New Delhi: Indian employees are most optimistic about the country's economy as 83 percent of the workforce believe that situation would improve in the New Year, says a survey.
According to the Randstad Workmonitor Survey 2012 ? Wave 4 (October-December), 72 percent of respondents in India said that the current economic situation is good while a higher 83 percent of them believe that the economic situation would be better in 2013.
In a sharp contrast, globally only 41 percent felt that the economic situation was good.
"While the economic downturn continues globally, it is heartening to see that Indian employees are optimistic about the country's economic situation and their employer's stability," Randstad India MD and CEO E Balaji said.
India scored the highest on the current financial health of their organisation across the world, wherein 90 percent said that their organisation is in good health, followed by China (89 percent). Japan scored the least with only 40 percent of employees believing their organisational performance was in good health.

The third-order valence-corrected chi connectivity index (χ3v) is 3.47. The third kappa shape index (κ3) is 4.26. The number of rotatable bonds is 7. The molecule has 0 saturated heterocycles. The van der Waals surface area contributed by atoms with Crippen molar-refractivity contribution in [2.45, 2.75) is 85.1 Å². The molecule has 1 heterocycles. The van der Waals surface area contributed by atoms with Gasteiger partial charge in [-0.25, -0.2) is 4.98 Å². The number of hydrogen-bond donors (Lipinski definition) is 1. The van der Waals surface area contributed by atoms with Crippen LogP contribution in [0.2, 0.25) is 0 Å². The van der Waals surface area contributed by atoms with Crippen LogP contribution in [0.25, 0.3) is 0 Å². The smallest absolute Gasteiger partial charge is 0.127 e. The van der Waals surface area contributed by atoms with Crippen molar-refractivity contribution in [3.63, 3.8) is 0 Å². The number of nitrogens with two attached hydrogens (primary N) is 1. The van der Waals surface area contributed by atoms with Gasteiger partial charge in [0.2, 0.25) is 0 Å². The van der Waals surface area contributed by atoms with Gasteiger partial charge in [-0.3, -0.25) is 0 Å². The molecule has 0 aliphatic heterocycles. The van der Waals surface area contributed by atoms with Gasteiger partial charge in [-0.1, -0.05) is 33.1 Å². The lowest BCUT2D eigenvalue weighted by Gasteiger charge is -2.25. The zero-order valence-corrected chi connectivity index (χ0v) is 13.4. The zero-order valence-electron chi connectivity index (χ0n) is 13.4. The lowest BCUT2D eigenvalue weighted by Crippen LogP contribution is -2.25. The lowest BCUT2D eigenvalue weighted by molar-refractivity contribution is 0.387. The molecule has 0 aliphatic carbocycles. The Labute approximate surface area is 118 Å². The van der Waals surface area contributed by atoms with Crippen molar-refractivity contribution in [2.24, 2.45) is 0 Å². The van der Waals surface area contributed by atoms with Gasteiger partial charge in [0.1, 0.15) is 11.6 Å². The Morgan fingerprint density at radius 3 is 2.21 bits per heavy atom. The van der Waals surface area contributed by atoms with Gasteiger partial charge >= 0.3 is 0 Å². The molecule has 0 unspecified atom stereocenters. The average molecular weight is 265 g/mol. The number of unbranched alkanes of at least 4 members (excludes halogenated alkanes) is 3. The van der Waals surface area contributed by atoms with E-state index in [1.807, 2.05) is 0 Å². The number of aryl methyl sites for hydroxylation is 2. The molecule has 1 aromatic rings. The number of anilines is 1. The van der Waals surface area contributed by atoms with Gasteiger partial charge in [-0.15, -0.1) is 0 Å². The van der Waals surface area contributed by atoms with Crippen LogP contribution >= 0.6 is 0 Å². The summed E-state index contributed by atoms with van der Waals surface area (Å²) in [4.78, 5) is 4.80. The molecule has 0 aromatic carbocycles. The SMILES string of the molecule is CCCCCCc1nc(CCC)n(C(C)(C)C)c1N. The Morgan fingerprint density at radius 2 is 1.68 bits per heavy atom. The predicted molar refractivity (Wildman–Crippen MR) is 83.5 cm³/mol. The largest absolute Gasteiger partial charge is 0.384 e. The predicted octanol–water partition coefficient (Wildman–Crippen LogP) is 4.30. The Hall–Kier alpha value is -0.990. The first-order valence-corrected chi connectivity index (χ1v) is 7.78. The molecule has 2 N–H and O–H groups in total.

India also had the highest score on the belief about financial health of their organisation improving in 2013 with 92 percent, followed by Hong Kong (86 percent) and the least score in Greece at 32 percent.
Meanwhile, there was a significant increase in workload for the employees as 2012 was a challenging year for both employees and companies. 87 percent of employees stated that their workload has increased significantly in 2012 and 93 percent have indicated preference towards better work-life balance in 2013.
"Employers should take cognisance of this fact and address the work-life balance issue, to prevent disengaged employees. Also, this will help address attrition that is likely to increase when the job market picks up," he added.
The report further noted that India has the highest score on receiving a pay hike in the year 2012 (for the period 2011) with 83 percent of the respondents surveyed having received a pay hike while the world average was only 55 percent.
Hong Kong followed India with an 80 percent score while Greece is the lowest with only 8 percent of employees having received a hike.
Amongst all countries surveyed, India continues to lead with the highest mobility index of 151. This is in line with the findings that have emerged in the previous eleven quarterly surveys conducted since 2010.
The mobility index is least in Luxembourg, Germany and the Netherlands indicating least employee churn.